Seattle City Light representatives dispute Fisher Plaza’s claim that there was a power outage on that date. City Light finds no record of any power abnormality within City Light’s network serving downtown commercial customers at the time Fisher Plaza East went dark. No other commercial customers that share Fisher Plaza’s network reported an outage on that date.

A principal metric for measuring the reliability of power delivered to a network is called SAIDI. It stands for system average interruption duration index. The average SAIDI for the downtown Seattle network serving Fisher Plaza and other commercial customers has been zero for the last several years. In Seattle, as in almost all electrical utility franchise areas, residential networks have poorer SAIDI scores than networks designed for major commercial customers.

Seattle City Light’s control center never registered an outage or abnormality in Fisher Plaza’s electricity supply and did not recognize that Fisher Plaza East had gone offline until someone from the facility telephoned City Light over 45 minutes after Fisher Plaza East went offline. There had been a minor system change within City Light’s network at the time the outage began, which City Light engineers forensically examined. The engineers speculated that the three-cycle power supply serving Fisher Plaza may have experienced a momentary fluctuation in just one of its cycles. This type of a minor single-cycle fluctuation is not considered an outage or a brownout.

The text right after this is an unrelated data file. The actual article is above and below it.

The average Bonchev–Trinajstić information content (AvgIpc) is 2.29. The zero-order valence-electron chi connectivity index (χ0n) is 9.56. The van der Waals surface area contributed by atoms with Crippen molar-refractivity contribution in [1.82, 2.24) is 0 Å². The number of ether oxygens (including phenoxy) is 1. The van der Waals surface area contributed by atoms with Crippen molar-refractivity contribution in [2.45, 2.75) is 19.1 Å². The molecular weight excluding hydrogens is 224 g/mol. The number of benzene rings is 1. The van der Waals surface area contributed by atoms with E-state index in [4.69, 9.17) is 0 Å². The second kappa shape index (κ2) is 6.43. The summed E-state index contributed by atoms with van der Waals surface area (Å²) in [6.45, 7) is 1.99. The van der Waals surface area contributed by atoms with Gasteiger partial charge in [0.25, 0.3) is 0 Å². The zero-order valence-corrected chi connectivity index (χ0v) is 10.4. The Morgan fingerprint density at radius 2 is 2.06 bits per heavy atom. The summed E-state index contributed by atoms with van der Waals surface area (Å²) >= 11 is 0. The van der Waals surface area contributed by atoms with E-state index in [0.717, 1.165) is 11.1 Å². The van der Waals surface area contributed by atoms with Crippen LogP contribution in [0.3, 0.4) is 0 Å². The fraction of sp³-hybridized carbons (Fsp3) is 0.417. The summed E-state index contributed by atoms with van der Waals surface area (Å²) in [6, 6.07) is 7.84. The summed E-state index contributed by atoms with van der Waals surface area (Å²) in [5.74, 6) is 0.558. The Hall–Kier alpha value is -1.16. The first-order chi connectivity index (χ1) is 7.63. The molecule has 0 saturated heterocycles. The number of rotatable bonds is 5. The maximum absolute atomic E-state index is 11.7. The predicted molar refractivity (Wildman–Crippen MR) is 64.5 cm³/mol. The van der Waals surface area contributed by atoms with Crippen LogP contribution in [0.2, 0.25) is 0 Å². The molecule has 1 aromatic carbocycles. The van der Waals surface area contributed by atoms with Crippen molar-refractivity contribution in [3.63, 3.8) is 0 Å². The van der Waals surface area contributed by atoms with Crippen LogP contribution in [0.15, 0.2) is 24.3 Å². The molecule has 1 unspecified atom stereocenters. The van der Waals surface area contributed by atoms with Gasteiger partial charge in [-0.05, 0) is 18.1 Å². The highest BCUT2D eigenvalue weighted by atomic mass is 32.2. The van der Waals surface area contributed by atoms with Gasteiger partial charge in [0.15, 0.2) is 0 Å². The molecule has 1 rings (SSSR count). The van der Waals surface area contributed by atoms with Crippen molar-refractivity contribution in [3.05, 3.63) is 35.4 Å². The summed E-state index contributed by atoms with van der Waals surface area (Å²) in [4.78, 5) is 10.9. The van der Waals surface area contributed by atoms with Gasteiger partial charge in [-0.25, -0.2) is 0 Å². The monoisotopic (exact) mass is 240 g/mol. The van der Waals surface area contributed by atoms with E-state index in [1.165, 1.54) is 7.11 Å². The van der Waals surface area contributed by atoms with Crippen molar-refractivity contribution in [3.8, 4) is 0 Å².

If Fisher Plaza’s settings were over-sensitive, then a minor fluctuation in one cycle might have been enough to take Fisher Plaza offline. Facilities with their own electrical cogeneration equipment sometimes set their sensitivity levels too high, ostensibly to prevent damage to their own electrical equipment.

Power stabilization equipment such as motor-driven stabilizers or high speed capacitors are not widely used in the Northwest U.S., but are a common sight in South Asia where power supplies suffer hertz losses, voltage dips and amperage shortfalls. India, for example, has a robust manufacturing industry for servo controlled stabilizers.